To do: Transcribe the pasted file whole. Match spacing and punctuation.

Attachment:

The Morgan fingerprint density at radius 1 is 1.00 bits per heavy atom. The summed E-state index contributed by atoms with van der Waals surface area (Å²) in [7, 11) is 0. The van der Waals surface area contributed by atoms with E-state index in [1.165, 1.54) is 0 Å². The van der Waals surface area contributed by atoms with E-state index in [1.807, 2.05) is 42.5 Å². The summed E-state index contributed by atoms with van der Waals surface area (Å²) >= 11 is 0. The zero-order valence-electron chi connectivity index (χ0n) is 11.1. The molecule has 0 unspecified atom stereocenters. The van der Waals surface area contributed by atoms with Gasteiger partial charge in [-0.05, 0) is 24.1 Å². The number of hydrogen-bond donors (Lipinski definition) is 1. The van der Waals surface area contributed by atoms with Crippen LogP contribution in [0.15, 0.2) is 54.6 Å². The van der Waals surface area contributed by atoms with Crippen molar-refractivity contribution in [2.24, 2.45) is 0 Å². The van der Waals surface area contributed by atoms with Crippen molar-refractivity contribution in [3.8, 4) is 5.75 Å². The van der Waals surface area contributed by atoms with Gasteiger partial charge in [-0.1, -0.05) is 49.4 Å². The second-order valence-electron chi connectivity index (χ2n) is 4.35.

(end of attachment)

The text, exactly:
The Morgan fingerprint density at radius 1 is 1.00 bits per heavy atom. The summed E-state index contributed by atoms with van der Waals surface area (Å²) in [7, 11) is 0. The van der Waals surface area contributed by atoms with E-state index in [1.165, 1.54) is 0 Å². The van der Waals surface area contributed by atoms with E-state index in [1.807, 2.05) is 42.5 Å². The summed E-state index contributed by atoms with van der Waals surface area (Å²) >= 11 is 0. The zero-order valence-electron chi connectivity index (χ0n) is 11.1. The molecule has 0 unspecified atom stereocenters. The van der Waals surface area contributed by atoms with Gasteiger partial charge in [-0.05, 0) is 24.1 Å². The number of hydrogen-bond donors (Lipinski definition) is 1. The van der Waals surface area contributed by atoms with Crippen LogP contribution in [0.15, 0.2) is 54.6 Å². The van der Waals surface area contributed by atoms with Crippen molar-refractivity contribution in [2.24, 2.45) is 0 Å². The van der Waals surface area contributed by atoms with Crippen molar-refractivity contribution in [3.8, 4) is 5.75 Å². The van der Waals surface area contributed by atoms with Gasteiger partial charge in [-0.1, -0.05) is 49.4 Å². The second-order valence-electron chi connectivity index (χ2n) is 4.35.